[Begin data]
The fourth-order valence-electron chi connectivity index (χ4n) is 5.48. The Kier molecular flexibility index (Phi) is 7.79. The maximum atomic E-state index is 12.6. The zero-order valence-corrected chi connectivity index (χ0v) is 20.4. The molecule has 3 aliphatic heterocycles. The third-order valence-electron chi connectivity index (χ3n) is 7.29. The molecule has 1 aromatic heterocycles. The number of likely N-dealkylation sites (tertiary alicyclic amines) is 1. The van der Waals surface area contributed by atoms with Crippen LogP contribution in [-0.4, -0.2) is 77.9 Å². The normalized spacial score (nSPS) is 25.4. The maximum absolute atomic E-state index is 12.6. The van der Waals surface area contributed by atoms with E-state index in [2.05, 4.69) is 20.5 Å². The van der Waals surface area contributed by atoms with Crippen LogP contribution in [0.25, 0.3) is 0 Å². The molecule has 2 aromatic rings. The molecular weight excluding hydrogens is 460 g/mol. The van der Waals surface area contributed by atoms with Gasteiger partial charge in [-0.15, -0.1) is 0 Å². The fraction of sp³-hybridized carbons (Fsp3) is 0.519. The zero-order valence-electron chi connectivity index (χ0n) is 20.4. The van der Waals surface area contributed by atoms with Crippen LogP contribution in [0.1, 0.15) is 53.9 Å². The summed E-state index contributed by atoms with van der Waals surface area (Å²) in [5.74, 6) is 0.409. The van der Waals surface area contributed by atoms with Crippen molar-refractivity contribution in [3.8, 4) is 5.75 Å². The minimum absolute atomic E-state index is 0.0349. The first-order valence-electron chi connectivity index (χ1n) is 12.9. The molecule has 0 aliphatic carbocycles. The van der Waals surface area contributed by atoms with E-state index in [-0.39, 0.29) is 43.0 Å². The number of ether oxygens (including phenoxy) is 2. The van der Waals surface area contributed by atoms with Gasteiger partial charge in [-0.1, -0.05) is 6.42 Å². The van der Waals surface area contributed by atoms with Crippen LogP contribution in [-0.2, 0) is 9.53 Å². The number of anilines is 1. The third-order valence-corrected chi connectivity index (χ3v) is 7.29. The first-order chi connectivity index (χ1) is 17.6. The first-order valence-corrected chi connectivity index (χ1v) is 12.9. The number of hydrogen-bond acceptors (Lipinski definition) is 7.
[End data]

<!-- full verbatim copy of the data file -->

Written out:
The fourth-order valence-electron chi connectivity index (χ4n) is 5.48. The Kier molecular flexibility index (Phi) is 7.79. The maximum atomic E-state index is 12.6. The zero-order valence-corrected chi connectivity index (χ0v) is 20.4. The molecule has 3 aliphatic heterocycles. The third-order valence-electron chi connectivity index (χ3n) is 7.29. The molecule has 1 aromatic heterocycles. The number of likely N-dealkylation sites (tertiary alicyclic amines) is 1. The van der Waals surface area contributed by atoms with Crippen LogP contribution in [-0.4, -0.2) is 77.9 Å². The normalized spacial score (nSPS) is 25.4. The maximum absolute atomic E-state index is 12.6. The van der Waals surface area contributed by atoms with E-state index in [2.05, 4.69) is 20.5 Å². The van der Waals surface area contributed by atoms with Crippen LogP contribution in [0.25, 0.3) is 0 Å². The molecule has 2 aromatic rings. The molecular weight excluding hydrogens is 460 g/mol. The van der Waals surface area contributed by atoms with Gasteiger partial charge in [-0.15, -0.1) is 0 Å². The fraction of sp³-hybridized carbons (Fsp3) is 0.519. The zero-order valence-electron chi connectivity index (χ0n) is 20.4. The van der Waals surface area contributed by atoms with Crippen LogP contribution in [0.1, 0.15) is 53.9 Å². The summed E-state index contributed by atoms with van der Waals surface area (Å²) in [5.74, 6) is 0.409. The van der Waals surface area contributed by atoms with Crippen molar-refractivity contribution in [3.8, 4) is 5.75 Å². The minimum absolute atomic E-state index is 0.0349. The first-order valence-electron chi connectivity index (χ1n) is 12.9. The molecule has 0 aliphatic carbocycles. The van der Waals surface area contributed by atoms with E-state index in [-0.39, 0.29) is 43.0 Å². The number of ether oxygens (including phenoxy) is 2. The van der Waals surface area contributed by atoms with Gasteiger partial charge in [-0.1, -0.05) is 6.42 Å². The van der Waals surface area contributed by atoms with Crippen LogP contribution in [-0.2, 0) is 9.53 Å². The number of anilines is 1. The third-order valence-corrected chi connectivity index (χ3v) is 7.29. The first-order chi connectivity index (χ1) is 17.6. The first-order valence-corrected chi connectivity index (χ1v) is 12.9. The number of hydrogen-bond acceptors (Lipinski definition) is 7.